On April 13th, 1997, http://xach.dorknet.com/gimp/news/, GIMP News was born. Zach headed this effort. This site aimed to become a site to check daily if you wanted to stay on the bleeding edge of GIMP development. If you made a plug-in, Zach found out and told the world about it. If a new release was made, it often beat the mailing list in getting the news to you. His tutorials and a bug report form (added later) were linked off of the news page.
At about the same time, a huge help in keeping track of the large quantity of plug-ins and planned plug-ins appeared on the horizon. The GIMP Plug-In Registry allows authors to update their plug-ins, and people to register their plans for future plug-ins. If you are a plug-in author, you register it here; it stays up-to-date this way, and as a user you can download and compile the newest plug-ins that are not included in the distribution selectively. There’s even a ‘shopping list’ that will tar up the ones you want and send them all at once.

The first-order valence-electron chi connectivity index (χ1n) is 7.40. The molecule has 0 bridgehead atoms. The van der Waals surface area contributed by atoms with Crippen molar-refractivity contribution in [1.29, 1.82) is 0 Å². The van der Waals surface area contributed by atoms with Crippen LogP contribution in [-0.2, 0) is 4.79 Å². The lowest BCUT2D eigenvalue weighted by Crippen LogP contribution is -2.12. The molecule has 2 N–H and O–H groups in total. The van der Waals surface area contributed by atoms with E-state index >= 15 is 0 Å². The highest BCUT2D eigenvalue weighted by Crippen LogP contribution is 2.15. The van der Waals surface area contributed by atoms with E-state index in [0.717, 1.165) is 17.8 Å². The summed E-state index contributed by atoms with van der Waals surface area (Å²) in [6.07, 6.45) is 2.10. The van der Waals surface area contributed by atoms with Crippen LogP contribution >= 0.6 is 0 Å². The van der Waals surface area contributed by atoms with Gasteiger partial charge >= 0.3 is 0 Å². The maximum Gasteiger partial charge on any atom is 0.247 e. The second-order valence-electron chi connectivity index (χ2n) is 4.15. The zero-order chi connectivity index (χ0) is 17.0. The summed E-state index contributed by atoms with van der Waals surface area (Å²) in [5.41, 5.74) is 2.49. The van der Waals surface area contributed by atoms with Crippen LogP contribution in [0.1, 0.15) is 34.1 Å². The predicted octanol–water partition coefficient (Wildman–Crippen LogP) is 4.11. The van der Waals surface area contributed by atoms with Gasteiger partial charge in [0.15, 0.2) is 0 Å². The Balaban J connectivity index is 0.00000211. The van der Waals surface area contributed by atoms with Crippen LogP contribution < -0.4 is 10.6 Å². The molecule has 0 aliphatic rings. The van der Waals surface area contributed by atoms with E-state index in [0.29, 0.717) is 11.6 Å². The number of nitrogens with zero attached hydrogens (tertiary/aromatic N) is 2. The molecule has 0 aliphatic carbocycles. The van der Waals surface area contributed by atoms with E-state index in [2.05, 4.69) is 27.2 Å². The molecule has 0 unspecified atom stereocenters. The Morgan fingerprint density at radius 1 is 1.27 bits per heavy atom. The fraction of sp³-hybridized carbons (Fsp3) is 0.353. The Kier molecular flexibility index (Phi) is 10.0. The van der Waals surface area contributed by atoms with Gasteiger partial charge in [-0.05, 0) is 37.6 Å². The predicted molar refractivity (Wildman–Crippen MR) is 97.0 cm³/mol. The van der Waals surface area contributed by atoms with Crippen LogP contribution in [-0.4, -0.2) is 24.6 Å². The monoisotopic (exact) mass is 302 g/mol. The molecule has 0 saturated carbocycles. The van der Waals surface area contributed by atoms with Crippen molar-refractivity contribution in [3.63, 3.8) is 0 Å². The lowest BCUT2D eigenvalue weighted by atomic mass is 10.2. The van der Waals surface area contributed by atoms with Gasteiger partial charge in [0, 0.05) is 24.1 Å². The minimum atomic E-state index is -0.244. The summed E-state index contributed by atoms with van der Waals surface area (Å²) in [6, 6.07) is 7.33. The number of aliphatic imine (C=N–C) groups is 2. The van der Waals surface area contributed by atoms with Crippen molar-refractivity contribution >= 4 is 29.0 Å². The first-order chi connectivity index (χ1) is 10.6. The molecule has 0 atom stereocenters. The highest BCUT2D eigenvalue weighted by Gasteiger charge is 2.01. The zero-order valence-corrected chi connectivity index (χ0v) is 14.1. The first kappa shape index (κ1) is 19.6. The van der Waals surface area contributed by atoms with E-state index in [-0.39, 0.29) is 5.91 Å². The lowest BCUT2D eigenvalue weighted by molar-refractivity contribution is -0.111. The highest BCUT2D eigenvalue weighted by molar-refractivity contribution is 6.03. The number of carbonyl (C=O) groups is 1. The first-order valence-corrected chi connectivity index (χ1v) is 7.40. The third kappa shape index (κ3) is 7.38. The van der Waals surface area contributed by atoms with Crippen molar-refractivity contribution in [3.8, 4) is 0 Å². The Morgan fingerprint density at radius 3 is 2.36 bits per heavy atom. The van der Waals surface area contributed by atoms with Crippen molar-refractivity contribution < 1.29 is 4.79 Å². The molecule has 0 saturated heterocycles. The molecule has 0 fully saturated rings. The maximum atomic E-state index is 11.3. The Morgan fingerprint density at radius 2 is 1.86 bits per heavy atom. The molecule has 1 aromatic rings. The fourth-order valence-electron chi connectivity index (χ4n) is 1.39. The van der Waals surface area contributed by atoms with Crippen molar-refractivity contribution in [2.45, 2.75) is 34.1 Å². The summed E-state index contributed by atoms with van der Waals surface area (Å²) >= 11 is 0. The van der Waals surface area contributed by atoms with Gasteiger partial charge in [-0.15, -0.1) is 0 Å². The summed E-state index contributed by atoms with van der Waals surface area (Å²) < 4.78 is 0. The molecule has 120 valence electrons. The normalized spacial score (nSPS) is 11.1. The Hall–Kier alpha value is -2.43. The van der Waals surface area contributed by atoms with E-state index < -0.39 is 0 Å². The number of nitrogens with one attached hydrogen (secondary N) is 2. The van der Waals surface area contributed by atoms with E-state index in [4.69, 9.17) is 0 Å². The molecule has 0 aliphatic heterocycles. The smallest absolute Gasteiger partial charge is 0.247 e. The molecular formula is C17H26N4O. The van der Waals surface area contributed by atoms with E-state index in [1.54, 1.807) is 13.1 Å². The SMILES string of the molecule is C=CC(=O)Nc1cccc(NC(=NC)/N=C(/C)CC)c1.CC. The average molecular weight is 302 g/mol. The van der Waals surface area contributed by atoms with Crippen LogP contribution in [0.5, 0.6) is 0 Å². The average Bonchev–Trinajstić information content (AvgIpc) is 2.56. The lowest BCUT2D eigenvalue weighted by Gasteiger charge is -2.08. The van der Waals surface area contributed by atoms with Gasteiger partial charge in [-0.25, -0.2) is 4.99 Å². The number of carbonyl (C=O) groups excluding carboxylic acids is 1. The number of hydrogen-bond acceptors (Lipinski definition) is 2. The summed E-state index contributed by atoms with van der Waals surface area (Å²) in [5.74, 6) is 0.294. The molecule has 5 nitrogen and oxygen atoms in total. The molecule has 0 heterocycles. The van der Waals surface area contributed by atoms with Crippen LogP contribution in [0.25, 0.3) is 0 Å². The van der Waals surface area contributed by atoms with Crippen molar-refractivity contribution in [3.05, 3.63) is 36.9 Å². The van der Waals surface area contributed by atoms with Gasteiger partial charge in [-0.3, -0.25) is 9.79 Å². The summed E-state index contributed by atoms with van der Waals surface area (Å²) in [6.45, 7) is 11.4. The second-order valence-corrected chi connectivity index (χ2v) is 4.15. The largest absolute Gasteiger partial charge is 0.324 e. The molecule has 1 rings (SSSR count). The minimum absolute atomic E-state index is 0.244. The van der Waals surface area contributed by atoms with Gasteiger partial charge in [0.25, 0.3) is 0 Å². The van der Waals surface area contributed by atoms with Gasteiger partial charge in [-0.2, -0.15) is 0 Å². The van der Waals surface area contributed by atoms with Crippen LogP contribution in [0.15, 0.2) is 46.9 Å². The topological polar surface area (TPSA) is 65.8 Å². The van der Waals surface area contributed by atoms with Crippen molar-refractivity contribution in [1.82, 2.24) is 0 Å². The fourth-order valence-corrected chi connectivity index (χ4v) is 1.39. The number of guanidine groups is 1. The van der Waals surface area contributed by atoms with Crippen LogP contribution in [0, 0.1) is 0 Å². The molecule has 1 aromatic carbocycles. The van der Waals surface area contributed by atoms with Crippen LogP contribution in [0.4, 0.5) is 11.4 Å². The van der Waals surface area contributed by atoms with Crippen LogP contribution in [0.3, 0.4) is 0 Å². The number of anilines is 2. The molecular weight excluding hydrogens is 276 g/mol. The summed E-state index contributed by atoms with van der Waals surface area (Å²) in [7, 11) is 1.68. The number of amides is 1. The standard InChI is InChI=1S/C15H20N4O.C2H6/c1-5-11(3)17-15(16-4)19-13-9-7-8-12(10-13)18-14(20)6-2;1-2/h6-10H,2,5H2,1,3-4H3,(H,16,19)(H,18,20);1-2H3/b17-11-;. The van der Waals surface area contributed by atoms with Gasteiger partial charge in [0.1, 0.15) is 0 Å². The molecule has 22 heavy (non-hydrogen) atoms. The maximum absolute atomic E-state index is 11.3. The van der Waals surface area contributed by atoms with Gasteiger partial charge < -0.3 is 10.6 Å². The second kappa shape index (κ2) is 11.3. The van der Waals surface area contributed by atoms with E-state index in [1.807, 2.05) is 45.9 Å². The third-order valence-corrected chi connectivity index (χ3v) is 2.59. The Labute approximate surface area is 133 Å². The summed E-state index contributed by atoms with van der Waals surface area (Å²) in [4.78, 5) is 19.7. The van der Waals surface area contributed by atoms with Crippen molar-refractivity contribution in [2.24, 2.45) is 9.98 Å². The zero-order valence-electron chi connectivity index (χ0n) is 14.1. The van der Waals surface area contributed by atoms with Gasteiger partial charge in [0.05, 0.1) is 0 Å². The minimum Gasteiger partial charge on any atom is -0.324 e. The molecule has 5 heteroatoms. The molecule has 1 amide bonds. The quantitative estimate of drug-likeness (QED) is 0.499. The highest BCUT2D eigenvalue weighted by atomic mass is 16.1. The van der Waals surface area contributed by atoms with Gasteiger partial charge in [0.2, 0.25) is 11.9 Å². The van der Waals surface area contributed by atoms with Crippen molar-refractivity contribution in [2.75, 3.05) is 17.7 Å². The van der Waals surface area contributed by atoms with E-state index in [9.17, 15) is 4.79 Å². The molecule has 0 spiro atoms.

In Late May 1997, I started GIMP Bugs. This took many of the bugs from developers list which tended to get in the way of discussion, and organized them into an easy-to-read chart for perusal by the developers. I maintained the list “by hand”, but with only a bug report or two a day, it was not a big challenge to handle with a couple perl scripts. I assigned priorities to bugs, so that different levels or specialties of developers could concentrate on different bugs. I also checked each bug against my own GIMP, and tried to clarify the report. This became an electronic checklist of things that had to be done, that was updated by yours truly on a frequent basis.